Known for his uplifting, large-scale photographic portraits of ordinary people, French artist JR recently travelled to New York’s Ellis Island for a site-specific project on the famed historical site. The island once housed the largest immigrant processing center in the nation, filtering millions of newcomers to the States from the 1890s through the 1950s. Ellis Island now houses an immigration museum, though parts of it have been left untouched. JR was invited to reinvigorate the destitute, abandoned buildings on the island’s south side with his project “Unframed — Ellis Island,” opening to the public on October 1.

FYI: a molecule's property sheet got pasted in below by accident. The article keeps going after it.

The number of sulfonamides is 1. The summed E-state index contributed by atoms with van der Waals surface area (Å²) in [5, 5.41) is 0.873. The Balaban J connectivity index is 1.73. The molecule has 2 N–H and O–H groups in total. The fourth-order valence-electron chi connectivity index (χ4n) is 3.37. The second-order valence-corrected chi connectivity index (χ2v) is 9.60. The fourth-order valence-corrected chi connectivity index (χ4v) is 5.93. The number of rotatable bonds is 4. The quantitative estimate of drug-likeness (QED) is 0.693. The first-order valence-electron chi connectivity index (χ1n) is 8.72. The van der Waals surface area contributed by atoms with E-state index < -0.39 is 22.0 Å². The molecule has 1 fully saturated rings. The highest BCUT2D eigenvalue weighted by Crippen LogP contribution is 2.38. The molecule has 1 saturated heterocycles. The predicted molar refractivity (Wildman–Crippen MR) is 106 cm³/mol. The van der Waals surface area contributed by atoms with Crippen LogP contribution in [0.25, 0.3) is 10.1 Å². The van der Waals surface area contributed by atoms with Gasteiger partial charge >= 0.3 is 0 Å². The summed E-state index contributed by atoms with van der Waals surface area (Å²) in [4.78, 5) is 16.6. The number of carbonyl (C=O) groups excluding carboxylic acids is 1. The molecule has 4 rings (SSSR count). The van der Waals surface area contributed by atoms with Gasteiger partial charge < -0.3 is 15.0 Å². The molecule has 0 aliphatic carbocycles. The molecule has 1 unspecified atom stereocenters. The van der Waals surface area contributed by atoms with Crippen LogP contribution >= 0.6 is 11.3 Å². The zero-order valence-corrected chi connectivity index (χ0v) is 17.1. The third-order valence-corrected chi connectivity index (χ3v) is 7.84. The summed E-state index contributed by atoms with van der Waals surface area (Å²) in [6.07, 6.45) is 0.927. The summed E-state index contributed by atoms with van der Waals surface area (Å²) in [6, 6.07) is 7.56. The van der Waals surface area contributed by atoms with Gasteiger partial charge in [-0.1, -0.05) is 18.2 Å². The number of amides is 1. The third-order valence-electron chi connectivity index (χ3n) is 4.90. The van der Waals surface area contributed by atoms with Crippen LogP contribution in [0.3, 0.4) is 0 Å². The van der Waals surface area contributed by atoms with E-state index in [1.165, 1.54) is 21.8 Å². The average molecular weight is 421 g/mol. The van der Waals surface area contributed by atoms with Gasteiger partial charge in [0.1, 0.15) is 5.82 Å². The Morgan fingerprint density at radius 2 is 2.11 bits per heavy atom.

For “Unframed,” JR acted as a curator and installation artist more so than a photographer. He selected vintage photographs of immigrants passing through the island to create large-scale paste-ups that evoke his street art work on the walls of the former Ellis Island Immigrant Hospital. The images depict families waiting for their fates to be decided at the hands of bureaucrats, weary from lengthy transatlantic voyages. Blown up and pasted in bleak, crumbling settings, the photographs occupy the rooms of the former immigration center like specters from the country’s past. There is a nostalgic bittersweetness to the work as one begins to wonder whether these anonymous immigrants went on the achieve the fabled American Dream.